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fredk
Hmmm... As Tesheiner said, we've climbed out of the low we'd been in, and we can now see the near rim pretty much all the way to the dark crater on the far wall (maybe someone could think of a name for this?). No sign of Cape York - I'm afraid it may be inside Endeavour a ways.

There's still plenty of Endeaour to see, and it still looks like once we make it to the near horizon (something like a km away??) we should get a stunning view.
Stu
A closer look at the craters of Endeavour...

http://roadtoendeavour.wordpress.com/2010/...rs-of-endeavour
NickF
QUOTE (kenny @ Aug 14 2010, 09:46 AM) *
And for any of our readers who do not speak Scottsh Gaelic, a brae (properly braigh) is the upper part of a slope...


(Interesting linguistic aside - brae/brea is also found in Cornish (Brythonic Celtish), as in Carn Brea, a Neolithic hilltop site in West Cornwall, UK - http://maps.google.co.uk/maps?ll=50.221746...;t=h&hl=en)
stewjack
QUOTE (Stu @ Aug 22 2010, 08:22 AM) *
A closer look at the craters of Endeavour...

Wonderfully illustrated Poet Dude.
smile.gif
Jack

elakdawalla
So I dug into the latest PDS release of MER data and surfaced with the first really good look at those distant hills, coinciding with the start of this thread, which was part of the Concepcion pan taken on sol 2140. There isn't another good Pancam view in that PDS release (which ends with sol 2160). Do I have things labeled correctly here?

EDIT: Fixed attribution of Cape Trib -- thanks for the correction James.
Ant103
Sol 2337. Not easy to manage the black area of the last frame of this pano (take the L2 layer to made an artficial L7... seriously man).
Hungry4info
Hadn't noticed the crater on the wall of that mountain until Stu pointed it out in the blog. Comes out quite well in your mosaic, Ant. Going to be watching that as we get closer ph34r.gif
brellis
Starting to look like the stretch run! Thanks as always for the color commentary, Stu!
Stu
Thanks Brellis. smile.gif Yep, really nice view of the crater there Ant... I am really looking forward to seeing the other craters on that bombarded far rim come into view.

I wish they'd give that crater a name... my suggestion would be:

"Monkhouse Crater", after Midshipman Jonathon Monkhouse.

Why? Because he saved the Endeavour...

From the website: http://reocities.com/athens/delphi/5600/cookbook.htm

"Cook was understandably much more worried about saving the ship itself; and his main problem was the expedition-threatening leak in the Endeavour's hull. Jonathan Monkhouse, one of Cook's midshipmen, suggested a way to at least control the leak – a technique called "fothering". Monkhouse had once seen it used on a voyage from Virginia to London, and Cook promptly put him in charge of applying his knowledge to the Endeavour.

Cook reports:

"He took a lower studding sail, and having mixed together a large quantity of oakham and wool, chopped pretty small, he stitched it down in handfuls upon the sail, as lightly as possible, and over this he spread the dung of our sheep and other filth . . . . When the sail was thus prepared, it was hauled under the ship's bottom by ropes, which kept it extended, and when it came under the leak, the suction which carried in the water, carried in with it the oakham and wool from the surface of the sail, which in other parts the water was not sufficiently agitated to wash off. "

The operation was a success, and the dangerous leak was much reduced. (Incidentally, oakum – Cook's "oakham" – is loosely twisted rope fibre that has been impregnated with tar and is used for caulking seams in wooden hulls.) "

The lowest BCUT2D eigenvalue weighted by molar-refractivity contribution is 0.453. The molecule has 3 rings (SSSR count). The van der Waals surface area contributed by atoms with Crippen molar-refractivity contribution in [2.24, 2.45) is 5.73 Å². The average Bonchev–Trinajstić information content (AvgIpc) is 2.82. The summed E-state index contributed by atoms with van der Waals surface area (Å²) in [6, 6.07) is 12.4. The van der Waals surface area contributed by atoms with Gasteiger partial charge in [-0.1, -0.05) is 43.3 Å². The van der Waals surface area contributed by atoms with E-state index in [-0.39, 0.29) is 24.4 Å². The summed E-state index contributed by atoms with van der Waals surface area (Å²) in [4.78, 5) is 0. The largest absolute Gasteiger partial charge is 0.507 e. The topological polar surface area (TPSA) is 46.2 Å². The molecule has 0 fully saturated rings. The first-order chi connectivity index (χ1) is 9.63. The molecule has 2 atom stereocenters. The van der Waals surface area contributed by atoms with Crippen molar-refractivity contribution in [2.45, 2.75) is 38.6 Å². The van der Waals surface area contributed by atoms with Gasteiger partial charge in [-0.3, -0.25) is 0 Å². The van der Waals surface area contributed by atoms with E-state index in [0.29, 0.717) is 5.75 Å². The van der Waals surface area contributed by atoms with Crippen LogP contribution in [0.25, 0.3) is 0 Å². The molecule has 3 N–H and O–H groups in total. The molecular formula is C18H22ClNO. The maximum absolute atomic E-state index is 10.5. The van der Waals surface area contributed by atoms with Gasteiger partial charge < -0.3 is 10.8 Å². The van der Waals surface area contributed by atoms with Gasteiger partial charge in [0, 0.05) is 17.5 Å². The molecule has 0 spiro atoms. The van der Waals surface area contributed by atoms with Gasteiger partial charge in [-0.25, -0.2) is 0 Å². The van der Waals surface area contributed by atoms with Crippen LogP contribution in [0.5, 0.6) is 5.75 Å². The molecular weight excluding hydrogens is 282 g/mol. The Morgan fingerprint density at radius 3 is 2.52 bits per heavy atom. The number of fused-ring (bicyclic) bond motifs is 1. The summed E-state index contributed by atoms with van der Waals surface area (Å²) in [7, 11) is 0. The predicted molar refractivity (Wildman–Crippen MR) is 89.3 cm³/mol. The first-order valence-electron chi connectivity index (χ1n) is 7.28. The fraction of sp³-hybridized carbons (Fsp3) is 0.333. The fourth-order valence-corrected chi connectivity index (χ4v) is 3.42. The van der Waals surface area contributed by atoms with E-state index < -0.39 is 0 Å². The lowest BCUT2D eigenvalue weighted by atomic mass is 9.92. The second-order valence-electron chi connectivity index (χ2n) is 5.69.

I've submitted this suggestion, but no response yet. (Maybe Rui's already reserved that crater to be named after the ship's cat, or the reference to "dung of our sheep and other filth" put them off! laugh.gif )
jamescanvin
Emily: It should be Cape Tribulation rather than Cape Byron, Cape Byron is just visible in between Cape Tribulation and Cape Dromedary. You could also add Batavia which is visible on the left edge of Cape Trib.

Stu: But that would break with the tradition of naming craters after ships. I'd suggest 'Lord Sandwich' as Endeavour was renamed later in life (although this still breaks the naming rule as it wasn't used a a ship of exploration under that name)
Tman
Emily, there's just another Pancam series on sol 2160 (at the end of that sol) http://an.rsl.wustl.edu/mer/merbrowser/pro...RDABCXP2378L6M1, though only L6s, if you are looking for multicolor.

smile.gif Quite an improvement to http://qt.exploratorium.edu/mars/opportuni...CXP2378L6M2.JPG
Stu
QUOTE (jamescanvin @ Aug 25 2010, 08:28 AM) *
Stu: But that would break with the tradition of naming craters after ships.


Yep, I know, and I thought about that, but it would be so... well... fitting: that crater is a hole in Endeavour, and that Midshipman helped fix a hole in the ship Endeavour... Cook praised his efforts in his journals. What a great gesture that would be, for NASA to honour the work of a humble midshipman, who helped save one of the most famous ships of exploration in history, by naming a crater on an alien world after him, a crater inside the crater that bears the name of the very ship the sailor saved, all those years earlier. I love that idea, I just love it.

Think of the Outreach value of that... smile.gif
elakdawalla
Thanks, James! I've fixed the attachment, adding in Batavia and correcting to Cape Trib.

Thanks, Tman -- I am hoping that I will find enough color pans to work with, but I'll check how things look after the next PDS release and will use that L6 horizon sequence if it fills a noticeable gap in the development of the hills.
Stu
I'm not sure... at all!... but I think that Ant's latest beautiful panorama offers us a glimpse of more features on the farside of Endeavour...

Too many pics to post this here, so I hope some of you will wander over to my blog to see if I'm right...!

http://roadtoendeavour.wordpress.com/2010/...-on-the-far-rim
Pertinax
Quick question: Am I correct in my understanding the last decent view of the 'twin peaks' on Endeavour's north rim that we've seen were captured within a month or so of FredK's opening post in this thread? If not, none of my searching today has produced any fruit in finding anything more recent.

I started down my wild goose chase while guessing that the "Twin Peaks" might be the longest roughly continuously visible (maybe better 'most enduringly visible'), in spite of the seeming recent dearth of sightings of late. To my knowlege, they were first sighted in early April 2006 here, and ID'd as part of Endeavour no later than late September of the same year here. As we near October, that will mark four and a half years. I can't think of any other identifiable features on our horizon here that exceeds that. Even the first and last hints of Victoria and Endurance were visible for less than four years I believe.